A KNIFE amnesty has resulted in 360 knives being taken off the streets, including in Worcestershire.

Operation Sceptre is part of a national week of action to challenge and reduce the threat of knife crime across West Mercia Police, including Worcestershire.

During the week a blade was found in Kempsey and was handed in PC Dee Stanley, of the local safer neighbourhood policing team, while out on patrol. Checks were also carried out in shops in Worcester city centre. 

A search in Evesham took place across Charity Brook Park, The Muddies and the walkways around Woodlands Adventure playground with Evesham Safer Neighbourhood Team checking in bushes and around trees with sticks.

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The knife sweeps are part of Operation Sceptre, the national policing week of action to tackle knife crime, and police said they wanted to target areas with previous reports of antisocial behaviour.

During the week, officers deployed knife arches in prominent locations and carried out 49 weapon searches in areas where there was information to suggest weapons could’ve been discarded.

Knife surrender bins remained in place at police stations open to the public which saw 340 weapons handed in, preventing them from getting into the wrong hands.

Working alongside partners, colleges and schools, officers made 44 diversion visits and delivered over 140 anti-knife sessions to help raise awareness of knife crime and the devastating impact carrying a knife can have.

The sessions covered the dangers and consequences of carrying knives and the laws around it, as well as advice on how to avoid becoming involved in knife crime and the diversionary pathways available to young people, including highlighting the Steer Clear programme.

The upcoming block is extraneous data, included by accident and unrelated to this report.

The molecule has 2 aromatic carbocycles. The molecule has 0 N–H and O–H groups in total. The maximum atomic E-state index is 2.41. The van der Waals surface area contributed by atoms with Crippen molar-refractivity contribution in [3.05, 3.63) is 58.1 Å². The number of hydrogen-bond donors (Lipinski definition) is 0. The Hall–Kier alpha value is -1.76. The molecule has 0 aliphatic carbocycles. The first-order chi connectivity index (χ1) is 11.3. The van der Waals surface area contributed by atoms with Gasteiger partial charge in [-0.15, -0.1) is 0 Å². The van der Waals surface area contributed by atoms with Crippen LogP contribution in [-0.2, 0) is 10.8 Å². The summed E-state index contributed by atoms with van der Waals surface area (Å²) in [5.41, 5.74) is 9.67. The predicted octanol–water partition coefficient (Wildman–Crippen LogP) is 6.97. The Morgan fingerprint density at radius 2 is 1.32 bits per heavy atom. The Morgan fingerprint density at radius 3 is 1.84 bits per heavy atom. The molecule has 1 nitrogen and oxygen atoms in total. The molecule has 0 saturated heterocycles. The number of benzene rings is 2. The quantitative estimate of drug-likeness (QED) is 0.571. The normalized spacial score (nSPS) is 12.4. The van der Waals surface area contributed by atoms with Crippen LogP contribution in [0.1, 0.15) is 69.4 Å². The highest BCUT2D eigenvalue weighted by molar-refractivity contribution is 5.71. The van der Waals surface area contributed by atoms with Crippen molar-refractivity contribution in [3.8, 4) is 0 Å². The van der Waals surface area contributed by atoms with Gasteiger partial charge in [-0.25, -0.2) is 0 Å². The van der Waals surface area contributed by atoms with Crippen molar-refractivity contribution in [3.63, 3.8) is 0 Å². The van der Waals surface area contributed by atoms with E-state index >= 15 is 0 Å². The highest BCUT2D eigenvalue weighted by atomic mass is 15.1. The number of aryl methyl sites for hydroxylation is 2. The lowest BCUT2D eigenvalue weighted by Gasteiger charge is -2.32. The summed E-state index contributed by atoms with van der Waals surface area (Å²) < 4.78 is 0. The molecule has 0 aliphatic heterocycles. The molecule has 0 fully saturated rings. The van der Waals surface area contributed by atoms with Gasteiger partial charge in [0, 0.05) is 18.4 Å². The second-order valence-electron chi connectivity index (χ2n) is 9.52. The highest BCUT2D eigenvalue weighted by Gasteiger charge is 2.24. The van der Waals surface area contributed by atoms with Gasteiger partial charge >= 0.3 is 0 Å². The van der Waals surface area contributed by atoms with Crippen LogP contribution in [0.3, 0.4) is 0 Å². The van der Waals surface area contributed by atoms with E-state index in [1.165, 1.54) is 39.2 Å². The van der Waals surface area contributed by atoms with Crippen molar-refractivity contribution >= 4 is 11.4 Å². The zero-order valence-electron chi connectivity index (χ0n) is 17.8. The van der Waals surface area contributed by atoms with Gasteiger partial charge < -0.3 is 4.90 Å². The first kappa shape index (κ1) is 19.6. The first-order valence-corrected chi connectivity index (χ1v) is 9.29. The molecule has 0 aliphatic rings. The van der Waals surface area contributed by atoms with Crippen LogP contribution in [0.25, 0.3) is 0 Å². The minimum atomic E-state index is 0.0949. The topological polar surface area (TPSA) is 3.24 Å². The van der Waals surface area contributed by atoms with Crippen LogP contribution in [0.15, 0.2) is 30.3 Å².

Retailers can play an important role in tackling knife crime, by ensuring that they do not sell knives to anyone under the age of 18. Throughout the week, officers made 108 visits to local retailers to engage with those working in the sector.

Figures for OpSceptre week OpSceptre statistics Head of Prevention for West Mercia Police, Superintendent Edward Hancox, said: “Knife crime will not be tolerated by West Mercia Police and I hope the results from this week send that message."

“I want to make it clear that carrying a knife doesn’t make you safer. If you carry a knife it is more likely it will be used against you. It is also illegal and can result in a prison sentence. Our message is simple, carrying a knife puts yours and others lives at risk."

Police and Crime Commissioner John Campion said: “Removing knives from our streets is vital to reducing the harm felt in our communities.

“I am proud to play my part in breaking the cycle of knife crime by investing in the Steer Clear campaign which educates young people on the life altering impacts knives have in our society."

Concerns about knife crime can be reported online via our website call 101 or dial 999 in an emergency if there is an immediate danger to life.

Alternatively, you can report concerns anonymously to Crimestoppers on 0800 555 111 or through Fearless www.fearless.org.